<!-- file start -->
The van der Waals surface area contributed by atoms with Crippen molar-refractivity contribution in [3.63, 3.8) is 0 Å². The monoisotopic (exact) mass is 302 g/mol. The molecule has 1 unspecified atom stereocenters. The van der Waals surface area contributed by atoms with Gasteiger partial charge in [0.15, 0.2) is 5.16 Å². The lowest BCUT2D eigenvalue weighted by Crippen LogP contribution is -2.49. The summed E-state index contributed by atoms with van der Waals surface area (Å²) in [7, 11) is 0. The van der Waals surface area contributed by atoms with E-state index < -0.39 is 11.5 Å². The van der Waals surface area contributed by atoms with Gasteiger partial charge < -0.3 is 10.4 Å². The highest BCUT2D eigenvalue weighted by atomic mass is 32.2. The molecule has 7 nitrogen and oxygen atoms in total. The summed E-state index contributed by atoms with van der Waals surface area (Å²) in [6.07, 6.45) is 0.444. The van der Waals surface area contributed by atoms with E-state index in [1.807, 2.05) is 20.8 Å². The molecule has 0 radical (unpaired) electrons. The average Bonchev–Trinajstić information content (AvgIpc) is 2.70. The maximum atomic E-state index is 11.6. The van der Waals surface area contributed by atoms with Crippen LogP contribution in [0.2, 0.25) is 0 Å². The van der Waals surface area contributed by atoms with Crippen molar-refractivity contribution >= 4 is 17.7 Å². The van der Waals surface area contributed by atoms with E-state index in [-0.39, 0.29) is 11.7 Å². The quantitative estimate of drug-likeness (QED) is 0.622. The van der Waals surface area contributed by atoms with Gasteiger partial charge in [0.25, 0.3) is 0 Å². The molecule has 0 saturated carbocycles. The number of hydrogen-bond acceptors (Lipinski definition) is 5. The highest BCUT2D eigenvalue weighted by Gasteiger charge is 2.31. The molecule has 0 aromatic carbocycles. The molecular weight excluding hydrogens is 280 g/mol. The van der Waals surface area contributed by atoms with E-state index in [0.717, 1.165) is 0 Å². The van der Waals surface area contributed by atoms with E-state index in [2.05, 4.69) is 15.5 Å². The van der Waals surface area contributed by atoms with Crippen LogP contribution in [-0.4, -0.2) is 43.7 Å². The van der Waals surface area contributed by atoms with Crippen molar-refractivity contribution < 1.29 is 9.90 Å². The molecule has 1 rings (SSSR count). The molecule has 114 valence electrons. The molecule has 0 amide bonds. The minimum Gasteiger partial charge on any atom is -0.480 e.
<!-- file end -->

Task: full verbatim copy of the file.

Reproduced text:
The van der Waals surface area contributed by atoms with Crippen molar-refractivity contribution in [3.63, 3.8) is 0 Å². The monoisotopic (exact) mass is 302 g/mol. The molecule has 1 unspecified atom stereocenters. The van der Waals surface area contributed by atoms with Gasteiger partial charge in [0.15, 0.2) is 5.16 Å². The lowest BCUT2D eigenvalue weighted by Crippen LogP contribution is -2.49. The summed E-state index contributed by atoms with van der Waals surface area (Å²) in [7, 11) is 0. The van der Waals surface area contributed by atoms with E-state index < -0.39 is 11.5 Å². The van der Waals surface area contributed by atoms with Gasteiger partial charge < -0.3 is 10.4 Å². The highest BCUT2D eigenvalue weighted by atomic mass is 32.2. The molecule has 7 nitrogen and oxygen atoms in total. The summed E-state index contributed by atoms with van der Waals surface area (Å²) in [6.07, 6.45) is 0.444. The van der Waals surface area contributed by atoms with E-state index in [1.807, 2.05) is 20.8 Å². The molecule has 0 radical (unpaired) electrons. The average Bonchev–Trinajstić information content (AvgIpc) is 2.70. The maximum atomic E-state index is 11.6. The van der Waals surface area contributed by atoms with Crippen LogP contribution in [0.2, 0.25) is 0 Å². The van der Waals surface area contributed by atoms with Crippen molar-refractivity contribution >= 4 is 17.7 Å². The van der Waals surface area contributed by atoms with E-state index in [-0.39, 0.29) is 11.7 Å². The quantitative estimate of drug-likeness (QED) is 0.622. The van der Waals surface area contributed by atoms with Gasteiger partial charge in [0.25, 0.3) is 0 Å². The molecule has 0 saturated carbocycles. The number of hydrogen-bond acceptors (Lipinski definition) is 5. The highest BCUT2D eigenvalue weighted by Gasteiger charge is 2.31. The molecule has 0 aromatic carbocycles. The molecular weight excluding hydrogens is 280 g/mol. The van der Waals surface area contributed by atoms with E-state index in [0.717, 1.165) is 0 Å². The van der Waals surface area contributed by atoms with E-state index in [2.05, 4.69) is 15.5 Å². The van der Waals surface area contributed by atoms with Crippen LogP contribution in [-0.4, -0.2) is 43.7 Å². The van der Waals surface area contributed by atoms with Crippen molar-refractivity contribution < 1.29 is 9.90 Å². The molecule has 1 rings (SSSR count). The molecule has 114 valence electrons. The molecule has 0 amide bonds. The minimum Gasteiger partial charge on any atom is -0.480 e.